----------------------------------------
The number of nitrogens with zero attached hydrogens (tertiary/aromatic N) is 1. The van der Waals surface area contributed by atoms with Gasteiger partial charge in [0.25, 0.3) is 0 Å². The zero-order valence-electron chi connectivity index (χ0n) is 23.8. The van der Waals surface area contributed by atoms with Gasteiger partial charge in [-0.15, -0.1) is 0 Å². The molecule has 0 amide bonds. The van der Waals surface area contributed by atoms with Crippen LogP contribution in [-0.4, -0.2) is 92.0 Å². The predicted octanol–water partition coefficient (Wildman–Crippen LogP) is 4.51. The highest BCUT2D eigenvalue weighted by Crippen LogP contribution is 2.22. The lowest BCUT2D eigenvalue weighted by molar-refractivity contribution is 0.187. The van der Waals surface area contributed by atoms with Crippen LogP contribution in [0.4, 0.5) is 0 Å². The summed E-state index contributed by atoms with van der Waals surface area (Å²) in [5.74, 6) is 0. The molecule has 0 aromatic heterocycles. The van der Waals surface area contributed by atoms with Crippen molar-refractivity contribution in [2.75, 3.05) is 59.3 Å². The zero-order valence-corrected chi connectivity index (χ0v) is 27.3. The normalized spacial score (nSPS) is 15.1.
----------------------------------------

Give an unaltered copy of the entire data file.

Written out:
The number of nitrogens with zero attached hydrogens (tertiary/aromatic N) is 1. The van der Waals surface area contributed by atoms with Gasteiger partial charge in [0.25, 0.3) is 0 Å². The zero-order valence-electron chi connectivity index (χ0n) is 23.8. The van der Waals surface area contributed by atoms with Gasteiger partial charge in [-0.15, -0.1) is 0 Å². The molecule has 0 amide bonds. The van der Waals surface area contributed by atoms with Crippen LogP contribution in [-0.4, -0.2) is 92.0 Å². The predicted octanol–water partition coefficient (Wildman–Crippen LogP) is 4.51. The highest BCUT2D eigenvalue weighted by Crippen LogP contribution is 2.22. The lowest BCUT2D eigenvalue weighted by molar-refractivity contribution is 0.187. The van der Waals surface area contributed by atoms with Crippen LogP contribution in [0.4, 0.5) is 0 Å². The summed E-state index contributed by atoms with van der Waals surface area (Å²) in [5.74, 6) is 0. The molecule has 0 aromatic heterocycles. The van der Waals surface area contributed by atoms with Crippen molar-refractivity contribution in [2.75, 3.05) is 59.3 Å². The zero-order valence-corrected chi connectivity index (χ0v) is 27.3. The normalized spacial score (nSPS) is 15.1.